As stated earlier, the main premise to Wilderson’s argument for Afro-pessimism derives from the work done by Orlando Patterson between the relationship between slavery and the condition of social death for the Black Body. Thus, because of this condition of social death, Wilderson believes that the Black Body is incapable of accessing the law through legal reform and progress because of the way they are marked ontologically as the Slave. However, historian Vincent Brown has uncovered evidence with regards to the experience of slavery and social death when he writes, “The premise of Orlando Patterson’s major work, that enslaved Africans were natally alienated and culturally isolated, was challenged even before he published his influential thesis, primarily by scholars concerned with “survivals” or “retentions” of African culture and by historians of slave resistance. In the early to mid-twentieth century, when Robert Park’s view of “the Negro” predominated among scholars, it was generally assumed that the slave trade and slavery had denuded black people of any ancestral heritage from Africa. The historians Carter G. Woodson and W. E. B. Du Bois and the anthropologist Melville J. Herskovits argued the opposite. Their research supported the conclusion that while enslaved Africans could not have brought intact social, political, and religious institutions with them to the Americas, they did maintain significant aspects of their cultural backgrounds. For these scholars, the preservation of distinctive cultural forms has served as an index both of a resilient social personhood, or identity, and of resistance to slavery itself. Scholars of slave resistance have never had much use for the concept of social death. How could they have formed the fragile families documented by social historians if they had been “natally alienated” by definition? Finally, and perhaps most tellingly, if slaves had been uniformly subjected to “permanent violent domination,” they could not have revolted as often as they did or shown the “varied manifestations of their resistance.” (Brown, Social Death and Political Life in the Study of Slavery, pg. 11-13). Patterson’s major theme regarding the social death of slaves is that, since birth, they have been unable to engage in the kind of social relations they desired because their status as fungible objects meant that those relations were always at the discretion of their masters. However, as Brown points out, Patterson, and subsequently Wilderson, have ignored that there were experiences free from the watchful eyes of the master. Furthermore, in the context of Wilderson, the fact that there remains to be evidence that slaves had preserved a distinct culture, than this would indicate that they retained some of there culture from Africa after the Middle Passage, the event that erased Black ontology for Wilderson. To put in bluntly, Africans did not come out of the Middle Passage as Blacks, but came out with some form of their culture still left intact, a culture, that, for Brown, still grew and developed in its own way even during the atrocities of slavery. If Wilderson’s main argument for the ontological death of the Black Body is because of their incapacity to develop their own subjectivity, then the formation of a distinct slave culture would invalidate this argument because the formation of a distinct culture shows that the Black Body still retained some capacity to form their own subjectivity, a sign of life in the ontological realm. Furthermore, if the Black Body were truly ontologically dead in the present, then statistics would indicate otherwise. A study by the Journal of Blacks in Higher education shows that since 1990, the graduation rate for Black men has improved from 28% to 35% in 2005 and subsequently 34% to 46% for Black women during the same period. The study does conceded that the statistics remain low, but that the progress made in the past 15 years has been encouraging and that reform has been a step in the right direction. If the Black Body were truly socially dead, then institutions such as the university would be completely inaccessible to the Black Body, yet the progress made in graduation rates show that the Black Body still has some agency and capacity to shape their own futures.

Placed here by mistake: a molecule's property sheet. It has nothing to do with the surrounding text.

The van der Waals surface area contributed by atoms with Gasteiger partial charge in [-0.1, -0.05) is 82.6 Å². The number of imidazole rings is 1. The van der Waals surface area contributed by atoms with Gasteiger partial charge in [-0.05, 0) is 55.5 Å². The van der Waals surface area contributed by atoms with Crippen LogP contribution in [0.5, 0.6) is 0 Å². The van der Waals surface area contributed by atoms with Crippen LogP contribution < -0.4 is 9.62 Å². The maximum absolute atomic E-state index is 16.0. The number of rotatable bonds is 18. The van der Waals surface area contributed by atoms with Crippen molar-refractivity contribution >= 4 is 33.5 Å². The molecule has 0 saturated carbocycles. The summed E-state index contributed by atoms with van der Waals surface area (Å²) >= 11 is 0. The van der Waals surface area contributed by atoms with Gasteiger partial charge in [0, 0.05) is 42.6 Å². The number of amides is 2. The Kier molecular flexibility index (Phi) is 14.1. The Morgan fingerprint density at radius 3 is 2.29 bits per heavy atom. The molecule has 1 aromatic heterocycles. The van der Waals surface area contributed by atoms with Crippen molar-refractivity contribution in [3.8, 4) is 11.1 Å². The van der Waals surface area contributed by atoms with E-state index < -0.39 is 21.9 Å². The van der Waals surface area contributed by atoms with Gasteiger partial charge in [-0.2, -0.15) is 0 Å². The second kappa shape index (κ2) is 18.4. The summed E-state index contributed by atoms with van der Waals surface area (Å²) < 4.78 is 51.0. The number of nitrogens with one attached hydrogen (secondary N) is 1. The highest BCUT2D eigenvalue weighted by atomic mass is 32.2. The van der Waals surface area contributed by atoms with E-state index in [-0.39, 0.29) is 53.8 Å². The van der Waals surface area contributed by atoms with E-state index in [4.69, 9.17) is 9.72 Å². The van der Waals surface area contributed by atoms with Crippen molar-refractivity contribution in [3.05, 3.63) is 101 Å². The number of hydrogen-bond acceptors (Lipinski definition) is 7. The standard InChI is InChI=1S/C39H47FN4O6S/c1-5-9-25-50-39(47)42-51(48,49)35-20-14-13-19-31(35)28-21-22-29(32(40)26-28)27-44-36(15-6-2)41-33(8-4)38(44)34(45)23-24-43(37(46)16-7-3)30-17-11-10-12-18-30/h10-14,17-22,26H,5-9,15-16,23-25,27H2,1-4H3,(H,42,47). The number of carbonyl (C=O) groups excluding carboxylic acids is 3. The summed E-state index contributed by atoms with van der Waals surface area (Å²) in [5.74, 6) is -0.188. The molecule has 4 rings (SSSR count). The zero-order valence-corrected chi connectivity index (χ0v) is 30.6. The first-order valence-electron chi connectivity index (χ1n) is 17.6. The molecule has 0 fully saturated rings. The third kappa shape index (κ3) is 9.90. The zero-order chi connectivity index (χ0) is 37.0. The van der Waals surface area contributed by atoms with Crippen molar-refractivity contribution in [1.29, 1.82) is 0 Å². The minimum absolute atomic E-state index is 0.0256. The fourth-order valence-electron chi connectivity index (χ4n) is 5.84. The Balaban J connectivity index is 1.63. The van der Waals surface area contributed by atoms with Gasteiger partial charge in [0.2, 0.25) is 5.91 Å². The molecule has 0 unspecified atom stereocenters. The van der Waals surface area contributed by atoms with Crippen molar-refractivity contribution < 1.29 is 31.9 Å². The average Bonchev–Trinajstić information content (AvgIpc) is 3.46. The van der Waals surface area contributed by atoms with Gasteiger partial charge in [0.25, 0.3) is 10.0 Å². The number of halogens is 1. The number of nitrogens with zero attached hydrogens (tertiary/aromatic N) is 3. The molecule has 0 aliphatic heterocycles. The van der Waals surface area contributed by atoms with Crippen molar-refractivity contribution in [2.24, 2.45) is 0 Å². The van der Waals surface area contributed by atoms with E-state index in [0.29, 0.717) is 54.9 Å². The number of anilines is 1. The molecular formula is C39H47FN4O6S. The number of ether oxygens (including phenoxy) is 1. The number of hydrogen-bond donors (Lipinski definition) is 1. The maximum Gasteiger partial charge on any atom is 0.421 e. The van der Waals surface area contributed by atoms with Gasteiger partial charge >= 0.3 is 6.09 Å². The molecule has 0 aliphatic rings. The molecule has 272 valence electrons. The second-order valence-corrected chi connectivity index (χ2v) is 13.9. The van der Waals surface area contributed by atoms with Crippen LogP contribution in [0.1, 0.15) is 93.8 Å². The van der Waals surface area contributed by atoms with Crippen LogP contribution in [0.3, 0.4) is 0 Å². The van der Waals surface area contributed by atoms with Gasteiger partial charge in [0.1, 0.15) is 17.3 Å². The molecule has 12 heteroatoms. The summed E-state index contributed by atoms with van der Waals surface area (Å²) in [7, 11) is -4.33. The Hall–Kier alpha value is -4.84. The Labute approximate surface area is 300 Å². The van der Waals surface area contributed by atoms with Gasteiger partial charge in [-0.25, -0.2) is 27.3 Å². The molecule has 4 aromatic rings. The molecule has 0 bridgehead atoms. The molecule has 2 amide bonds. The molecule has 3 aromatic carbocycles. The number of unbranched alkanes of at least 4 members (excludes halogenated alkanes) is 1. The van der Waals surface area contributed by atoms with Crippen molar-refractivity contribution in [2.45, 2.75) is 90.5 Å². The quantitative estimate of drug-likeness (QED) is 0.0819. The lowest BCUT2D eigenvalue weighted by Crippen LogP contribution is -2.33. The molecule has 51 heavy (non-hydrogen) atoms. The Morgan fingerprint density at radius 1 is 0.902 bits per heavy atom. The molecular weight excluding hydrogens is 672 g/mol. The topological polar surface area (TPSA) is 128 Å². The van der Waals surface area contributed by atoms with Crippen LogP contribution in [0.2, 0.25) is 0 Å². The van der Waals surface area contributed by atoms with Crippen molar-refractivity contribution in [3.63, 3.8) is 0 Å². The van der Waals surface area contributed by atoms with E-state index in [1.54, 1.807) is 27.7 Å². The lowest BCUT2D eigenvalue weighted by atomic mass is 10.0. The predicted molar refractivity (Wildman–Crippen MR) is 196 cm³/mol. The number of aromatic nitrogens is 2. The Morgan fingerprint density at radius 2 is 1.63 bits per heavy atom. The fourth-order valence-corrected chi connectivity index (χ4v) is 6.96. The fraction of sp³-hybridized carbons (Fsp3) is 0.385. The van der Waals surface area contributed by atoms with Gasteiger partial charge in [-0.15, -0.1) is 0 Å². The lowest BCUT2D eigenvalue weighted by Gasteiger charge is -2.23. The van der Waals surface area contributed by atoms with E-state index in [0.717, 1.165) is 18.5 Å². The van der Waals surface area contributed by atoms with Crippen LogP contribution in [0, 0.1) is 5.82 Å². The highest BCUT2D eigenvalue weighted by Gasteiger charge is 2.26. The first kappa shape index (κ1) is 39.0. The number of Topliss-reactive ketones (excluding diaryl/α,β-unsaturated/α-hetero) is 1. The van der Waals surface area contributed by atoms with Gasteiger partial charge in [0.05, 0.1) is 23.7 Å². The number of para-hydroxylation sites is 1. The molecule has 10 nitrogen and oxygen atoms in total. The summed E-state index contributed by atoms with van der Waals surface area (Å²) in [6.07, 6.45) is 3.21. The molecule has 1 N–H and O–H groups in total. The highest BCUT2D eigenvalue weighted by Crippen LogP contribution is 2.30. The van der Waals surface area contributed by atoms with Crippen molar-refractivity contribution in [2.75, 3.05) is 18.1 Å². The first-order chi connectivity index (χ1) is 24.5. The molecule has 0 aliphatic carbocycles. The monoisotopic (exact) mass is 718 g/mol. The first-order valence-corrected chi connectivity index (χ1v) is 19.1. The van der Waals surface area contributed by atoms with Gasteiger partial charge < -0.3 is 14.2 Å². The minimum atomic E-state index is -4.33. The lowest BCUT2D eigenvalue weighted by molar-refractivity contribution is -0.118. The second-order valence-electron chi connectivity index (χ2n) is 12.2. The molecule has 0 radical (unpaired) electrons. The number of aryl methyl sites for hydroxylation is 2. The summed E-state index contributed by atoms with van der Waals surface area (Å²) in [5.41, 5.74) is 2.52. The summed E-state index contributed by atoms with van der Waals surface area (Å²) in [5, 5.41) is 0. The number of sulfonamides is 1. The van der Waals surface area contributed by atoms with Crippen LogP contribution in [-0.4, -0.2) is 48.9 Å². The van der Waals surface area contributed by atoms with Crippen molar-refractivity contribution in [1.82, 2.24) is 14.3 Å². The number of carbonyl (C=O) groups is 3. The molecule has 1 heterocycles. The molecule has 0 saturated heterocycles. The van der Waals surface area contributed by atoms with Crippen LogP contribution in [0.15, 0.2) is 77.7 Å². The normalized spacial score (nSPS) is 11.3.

By disproving Wilderson’s claim that the Black Body is in a perpetual state of ontological death because of the violence of the Middle Passage and showing that the Black Body is not socially dead, then the possibilities of legal reform and coalitional politics become possible and desirable. For Wilderson, coalitional politics are just attempts to feign the ontological capacity of Blacks to shape their own future. He refers to white people and colored immigrants specifically who try to engage in coalitional politics with the Black Body as “the junior and senior partners of civil society” who pretend as if the Black is coherent and human. (Wilderson, Red, White and Black, pg. 39). It is this kind of ontological absolutism that Wilderson adheres to that David Marriott criticizes when he writes, “Wilderson is prepared to say that black suffering is not only beyond analogy, it also refigures the whole of being. It is not hard when reading such sentences to suspect a kind of absolutism at work here, and one that manages to be peculiarly and dispiritingly dogmatic: throughout Red, White, and Black, despite variations in tone and emphasis, there is always the desire to have black lived experience named as the worst, and the politics of such a desire inevitably collapses into a kind of sentimental moralism: for the claim that ‘Blackness is incapacity in its most pure and unadulterated form’ means merely that the black has to embody this abjection without reserve (p. 38). This logic—and the denial of any kind of ‘ontological integrity’ to the Black/Slave due to its endless traversal by force does seem to reduce ontology to logic, namely, a logic of non-recuperability.” (Mariott, Black Cultural Studies, pg. 37-66). Wilderson’s insistence of absolute negativity destroys the possibility for coalitional politics because it will always frame the Black Body as something that will always stand in an antagonistic position to the world. In engaging in this form of ontological absolutism, Wilderson effectively creates an ”us against the world” logic whereby its best to either succumb to the negativity surrounding the Black Body or destroy the world to free the Black Body. Furthermore, as Mariott points out, this dogmatic ontological absolutism essentializes the Black experience to its most negative point, a kind of negativity that reproduces a form of self-hatred that contributes to the destruction of positive coalitional politics. When one comes to believe that they themselves are ontologically dead, this encourages the logic of political apathy where one refuses to attempt to engage with agents of change because they curse their own identity and believe that there is nothing they can do about their situation because Blackness is an ontological condition. To put it in Lehman’s term, “why go vote if I’m socially dead?”. This form of disengagement from the political is problematic when racism is entrenched in our law, as Ian Haney Lopez points out in his book White By Law when he writes, “law is implicated in the construction of the contingent social systems of meaning that attach in our society to morphology and ancestry, the meaning system we commonly refer to as race. The legal system influences what we look like, the meanings ascribed to our looks, and the material reality that confirms the meanings of our appearances. Law constructs race.” (Lopez, White By Law, pg. 16). If the precedent set by court cases, as Lopez points out, were responsible for creating the precedents that shaped how we see race as a social construction, then the need to challenge racism through legal reform becomes more apparent. Wilderson’s ontological absolutism destroys the possibility to form the kind of coalitions that are necessary to engaging with the legal systems that use the law to shape our social perceptions of race. The kind of self-hatred that Wilderson perpetuates through his ontological construction of Blackness will only re-entrench racism because the Black Body will refuse to engage in the forms of legal reform necessary to change the law and they way it shapes how we view race as a social construction. If the law is what truly shapes the social construction of race and if the Black Body is truly capable of engaging with these institutions, then Wilderson’s Afro-pessimism must be firmly rejected to usher in a politics of hope that is necessary to mobilize coalitions against dominant power structures.